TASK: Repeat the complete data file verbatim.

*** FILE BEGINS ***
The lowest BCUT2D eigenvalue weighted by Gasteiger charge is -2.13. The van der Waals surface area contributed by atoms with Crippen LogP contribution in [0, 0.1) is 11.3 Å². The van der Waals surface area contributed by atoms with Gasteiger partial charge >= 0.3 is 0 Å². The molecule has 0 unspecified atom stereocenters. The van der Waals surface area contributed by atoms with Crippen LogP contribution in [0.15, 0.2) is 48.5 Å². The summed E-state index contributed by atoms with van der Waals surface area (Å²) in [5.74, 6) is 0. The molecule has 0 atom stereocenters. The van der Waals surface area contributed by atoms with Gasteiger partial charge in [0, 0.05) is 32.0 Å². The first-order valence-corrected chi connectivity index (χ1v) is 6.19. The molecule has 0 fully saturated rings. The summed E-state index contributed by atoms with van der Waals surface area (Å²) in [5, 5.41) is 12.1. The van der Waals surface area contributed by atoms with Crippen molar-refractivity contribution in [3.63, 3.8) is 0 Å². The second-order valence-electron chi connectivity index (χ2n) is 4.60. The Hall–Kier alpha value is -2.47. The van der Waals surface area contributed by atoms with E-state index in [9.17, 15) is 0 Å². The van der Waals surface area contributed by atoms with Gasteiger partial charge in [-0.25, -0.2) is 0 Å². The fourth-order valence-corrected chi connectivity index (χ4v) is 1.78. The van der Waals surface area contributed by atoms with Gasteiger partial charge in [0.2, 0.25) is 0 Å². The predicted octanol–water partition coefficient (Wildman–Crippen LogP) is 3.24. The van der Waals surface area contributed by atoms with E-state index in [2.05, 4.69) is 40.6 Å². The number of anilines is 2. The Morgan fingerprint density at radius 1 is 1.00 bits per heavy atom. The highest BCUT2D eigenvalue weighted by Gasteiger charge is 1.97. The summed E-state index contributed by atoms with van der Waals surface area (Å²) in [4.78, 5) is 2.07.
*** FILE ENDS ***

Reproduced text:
The lowest BCUT2D eigenvalue weighted by Gasteiger charge is -2.13. The van der Waals surface area contributed by atoms with Crippen LogP contribution in [0, 0.1) is 11.3 Å². The van der Waals surface area contributed by atoms with Gasteiger partial charge >= 0.3 is 0 Å². The molecule has 0 unspecified atom stereocenters. The van der Waals surface area contributed by atoms with Crippen LogP contribution in [0.15, 0.2) is 48.5 Å². The summed E-state index contributed by atoms with van der Waals surface area (Å²) in [5.74, 6) is 0. The molecule has 0 atom stereocenters. The van der Waals surface area contributed by atoms with Gasteiger partial charge in [0, 0.05) is 32.0 Å². The first-order valence-corrected chi connectivity index (χ1v) is 6.19. The molecule has 0 fully saturated rings. The summed E-state index contributed by atoms with van der Waals surface area (Å²) in [5, 5.41) is 12.1. The van der Waals surface area contributed by atoms with Crippen molar-refractivity contribution in [3.63, 3.8) is 0 Å². The second-order valence-electron chi connectivity index (χ2n) is 4.60. The Hall–Kier alpha value is -2.47. The van der Waals surface area contributed by atoms with E-state index in [9.17, 15) is 0 Å². The van der Waals surface area contributed by atoms with Gasteiger partial charge in [-0.25, -0.2) is 0 Å². The fourth-order valence-corrected chi connectivity index (χ4v) is 1.78. The van der Waals surface area contributed by atoms with Gasteiger partial charge in [0.2, 0.25) is 0 Å². The predicted octanol–water partition coefficient (Wildman–Crippen LogP) is 3.24. The van der Waals surface area contributed by atoms with E-state index in [2.05, 4.69) is 40.6 Å². The number of anilines is 2. The Morgan fingerprint density at radius 1 is 1.00 bits per heavy atom. The highest BCUT2D eigenvalue weighted by Gasteiger charge is 1.97. The summed E-state index contributed by atoms with van der Waals surface area (Å²) in [4.78, 5) is 2.07.